The Nature of the Rules that Govern Heavy Athletics
Just because certain actions are not specifically forbidden, those actions are also not specifically allowed.
Heavy Events rules were developed with tradition in mind. They are not written like track and field rules manual that specify everything. Thus, the spirit of the law MUST be taken into consideration. In other words, the “spirit” behind the law is as important if not more important than the letter of the law. Just because certain actions are not specifically forbidden, those actions are also not specifically allowed.
The lack of specification in the open ended rules allows for variety and innovation, leaving room for judge’s interpretation. At times, the interpretation is taken lightly. A prime example is spinning in weight-over-bar event. This is not allowed in Scotland and tradition dictates that this is a standing throw, thus spinning should not be allowed. Why it ever was allowed would be an interesting tail. It is now somewhat established in some areas and is viewed as an innovation by some and blasphemy by others.
Other controversies are: the use of Olympic wire-hammer gloves when throwing the weights, the use of full length weights in spinning weight-over-bar, ….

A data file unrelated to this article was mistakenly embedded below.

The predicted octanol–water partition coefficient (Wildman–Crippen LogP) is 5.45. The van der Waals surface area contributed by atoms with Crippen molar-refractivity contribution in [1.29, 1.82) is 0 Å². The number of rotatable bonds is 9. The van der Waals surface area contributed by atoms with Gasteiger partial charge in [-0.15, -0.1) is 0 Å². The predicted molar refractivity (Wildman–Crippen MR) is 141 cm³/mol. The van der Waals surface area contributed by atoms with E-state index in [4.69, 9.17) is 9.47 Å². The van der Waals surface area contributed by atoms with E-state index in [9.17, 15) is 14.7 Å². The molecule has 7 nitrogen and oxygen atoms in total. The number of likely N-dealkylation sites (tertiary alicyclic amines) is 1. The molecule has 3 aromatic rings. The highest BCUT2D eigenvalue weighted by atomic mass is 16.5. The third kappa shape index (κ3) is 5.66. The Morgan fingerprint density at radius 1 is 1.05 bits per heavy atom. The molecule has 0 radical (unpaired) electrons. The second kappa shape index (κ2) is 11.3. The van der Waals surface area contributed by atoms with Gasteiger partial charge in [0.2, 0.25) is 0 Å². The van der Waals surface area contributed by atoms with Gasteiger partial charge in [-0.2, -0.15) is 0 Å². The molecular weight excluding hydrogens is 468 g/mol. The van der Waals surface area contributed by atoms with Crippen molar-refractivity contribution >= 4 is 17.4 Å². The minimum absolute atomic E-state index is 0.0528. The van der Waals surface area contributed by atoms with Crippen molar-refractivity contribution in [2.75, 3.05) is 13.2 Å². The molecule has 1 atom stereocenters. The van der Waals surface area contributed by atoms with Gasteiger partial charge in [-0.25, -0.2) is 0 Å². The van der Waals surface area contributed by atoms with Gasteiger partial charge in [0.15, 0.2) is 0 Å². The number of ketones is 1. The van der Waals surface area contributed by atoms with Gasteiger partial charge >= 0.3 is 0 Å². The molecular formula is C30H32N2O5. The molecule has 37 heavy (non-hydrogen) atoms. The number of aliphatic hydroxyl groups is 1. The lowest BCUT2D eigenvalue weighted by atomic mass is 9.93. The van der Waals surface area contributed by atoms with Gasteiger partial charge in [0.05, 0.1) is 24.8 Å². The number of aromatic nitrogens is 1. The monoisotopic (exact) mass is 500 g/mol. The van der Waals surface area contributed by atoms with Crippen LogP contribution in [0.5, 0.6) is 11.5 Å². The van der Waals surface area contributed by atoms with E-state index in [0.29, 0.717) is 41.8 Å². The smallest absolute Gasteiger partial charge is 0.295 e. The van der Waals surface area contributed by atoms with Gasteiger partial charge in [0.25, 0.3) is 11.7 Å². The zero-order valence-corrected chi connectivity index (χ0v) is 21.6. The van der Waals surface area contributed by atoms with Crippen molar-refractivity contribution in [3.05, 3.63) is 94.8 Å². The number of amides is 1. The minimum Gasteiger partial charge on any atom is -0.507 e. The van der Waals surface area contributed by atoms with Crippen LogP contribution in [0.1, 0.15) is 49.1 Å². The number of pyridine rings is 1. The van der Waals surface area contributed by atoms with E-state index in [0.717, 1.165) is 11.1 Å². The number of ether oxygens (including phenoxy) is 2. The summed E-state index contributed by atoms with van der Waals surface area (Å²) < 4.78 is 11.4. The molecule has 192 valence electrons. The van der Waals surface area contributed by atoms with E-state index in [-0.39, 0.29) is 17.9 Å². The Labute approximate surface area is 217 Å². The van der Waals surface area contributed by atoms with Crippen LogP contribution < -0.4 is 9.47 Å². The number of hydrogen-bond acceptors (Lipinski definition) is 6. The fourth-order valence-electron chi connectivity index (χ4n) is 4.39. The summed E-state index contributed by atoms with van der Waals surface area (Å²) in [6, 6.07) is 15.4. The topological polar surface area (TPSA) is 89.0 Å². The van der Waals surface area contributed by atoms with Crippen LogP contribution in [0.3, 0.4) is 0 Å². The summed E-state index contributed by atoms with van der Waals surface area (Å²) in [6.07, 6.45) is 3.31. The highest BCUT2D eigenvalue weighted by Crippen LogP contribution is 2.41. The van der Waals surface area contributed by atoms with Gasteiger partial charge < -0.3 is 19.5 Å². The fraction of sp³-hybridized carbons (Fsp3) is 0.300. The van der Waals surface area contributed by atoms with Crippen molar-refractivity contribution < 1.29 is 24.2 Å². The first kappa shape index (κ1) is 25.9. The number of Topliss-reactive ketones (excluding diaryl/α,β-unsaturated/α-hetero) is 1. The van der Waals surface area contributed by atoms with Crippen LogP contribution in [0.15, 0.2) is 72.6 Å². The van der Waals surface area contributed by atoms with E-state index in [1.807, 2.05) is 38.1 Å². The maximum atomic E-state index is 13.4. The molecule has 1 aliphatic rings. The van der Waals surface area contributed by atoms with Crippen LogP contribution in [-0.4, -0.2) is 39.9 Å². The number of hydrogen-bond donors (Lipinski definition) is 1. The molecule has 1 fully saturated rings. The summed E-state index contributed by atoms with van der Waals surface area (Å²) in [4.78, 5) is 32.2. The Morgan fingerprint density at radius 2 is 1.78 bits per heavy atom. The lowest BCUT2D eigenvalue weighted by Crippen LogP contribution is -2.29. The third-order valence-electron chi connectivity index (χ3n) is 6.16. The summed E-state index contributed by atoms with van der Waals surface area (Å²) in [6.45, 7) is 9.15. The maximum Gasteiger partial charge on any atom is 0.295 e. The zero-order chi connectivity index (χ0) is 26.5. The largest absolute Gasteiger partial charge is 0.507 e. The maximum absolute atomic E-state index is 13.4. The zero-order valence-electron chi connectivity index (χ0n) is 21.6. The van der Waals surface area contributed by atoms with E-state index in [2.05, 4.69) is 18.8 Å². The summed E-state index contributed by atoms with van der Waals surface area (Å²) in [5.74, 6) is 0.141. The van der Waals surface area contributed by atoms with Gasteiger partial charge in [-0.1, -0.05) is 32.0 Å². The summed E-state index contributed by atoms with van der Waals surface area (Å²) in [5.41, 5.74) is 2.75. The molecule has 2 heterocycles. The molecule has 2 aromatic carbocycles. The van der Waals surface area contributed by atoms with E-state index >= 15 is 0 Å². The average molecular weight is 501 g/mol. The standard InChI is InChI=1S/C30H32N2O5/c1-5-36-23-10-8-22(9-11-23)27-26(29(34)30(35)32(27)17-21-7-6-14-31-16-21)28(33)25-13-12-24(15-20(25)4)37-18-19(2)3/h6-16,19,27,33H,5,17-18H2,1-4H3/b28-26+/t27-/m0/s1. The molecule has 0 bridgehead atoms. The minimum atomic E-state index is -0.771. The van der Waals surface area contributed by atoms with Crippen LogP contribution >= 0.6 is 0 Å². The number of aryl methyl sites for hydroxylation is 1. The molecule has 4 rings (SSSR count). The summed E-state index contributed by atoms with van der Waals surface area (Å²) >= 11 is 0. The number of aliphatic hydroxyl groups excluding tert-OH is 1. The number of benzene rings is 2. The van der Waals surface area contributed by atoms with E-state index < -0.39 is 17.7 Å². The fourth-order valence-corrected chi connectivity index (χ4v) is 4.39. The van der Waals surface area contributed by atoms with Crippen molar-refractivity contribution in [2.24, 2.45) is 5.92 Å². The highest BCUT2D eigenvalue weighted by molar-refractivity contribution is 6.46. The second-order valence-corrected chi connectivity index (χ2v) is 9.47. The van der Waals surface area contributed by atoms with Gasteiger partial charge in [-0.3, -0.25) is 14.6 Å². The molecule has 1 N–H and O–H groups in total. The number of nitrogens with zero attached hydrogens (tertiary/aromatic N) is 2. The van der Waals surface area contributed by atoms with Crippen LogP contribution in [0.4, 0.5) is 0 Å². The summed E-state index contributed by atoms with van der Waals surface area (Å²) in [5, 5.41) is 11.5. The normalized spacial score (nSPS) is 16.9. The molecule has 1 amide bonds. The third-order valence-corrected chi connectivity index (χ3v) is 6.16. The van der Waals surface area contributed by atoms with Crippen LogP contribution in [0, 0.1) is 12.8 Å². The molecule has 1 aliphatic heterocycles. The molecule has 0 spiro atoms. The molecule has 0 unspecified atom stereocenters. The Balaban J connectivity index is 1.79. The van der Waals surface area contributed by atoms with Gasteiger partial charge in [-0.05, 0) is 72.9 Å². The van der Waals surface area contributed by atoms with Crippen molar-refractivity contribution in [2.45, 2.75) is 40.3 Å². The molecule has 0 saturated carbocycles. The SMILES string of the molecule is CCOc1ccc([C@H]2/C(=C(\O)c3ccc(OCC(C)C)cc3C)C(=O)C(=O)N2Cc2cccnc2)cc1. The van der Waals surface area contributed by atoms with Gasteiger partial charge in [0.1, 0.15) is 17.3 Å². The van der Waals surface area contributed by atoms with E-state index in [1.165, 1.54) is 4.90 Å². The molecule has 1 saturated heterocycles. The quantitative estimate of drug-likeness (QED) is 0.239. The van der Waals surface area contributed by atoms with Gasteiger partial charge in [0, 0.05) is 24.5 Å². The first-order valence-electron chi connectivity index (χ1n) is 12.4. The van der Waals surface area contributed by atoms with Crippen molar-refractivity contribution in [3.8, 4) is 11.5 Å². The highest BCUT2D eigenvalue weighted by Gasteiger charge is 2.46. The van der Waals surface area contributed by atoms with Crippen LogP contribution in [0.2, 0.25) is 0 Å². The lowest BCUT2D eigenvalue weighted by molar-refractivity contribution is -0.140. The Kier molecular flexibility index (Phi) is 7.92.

The often sited argument that counters tradition is that Heavy Athletics has changed over time with such things like hammer blades, chalk, tacky, and PVC hammer handles to name a few. These items were not traditionally used in the games but are at the very least accepted at most games and some are now the norm.
Innovation or Tradition
The point is that both Athletics Directors and Judges may have to interpret the rules. Those interpretation should not be made halfheartedly and tradition should be a guide in making those interpretation.
Interpretations can make or break a World Record
Years back, a thrower sat out the first four events and entered the contest at the weight-over-bar event. The rules are ambiguous on whether this should or should not be allowed. Many seemed to feel that it should not. However, the Judge/AD allowed it and because that judge allowed it, the record stood.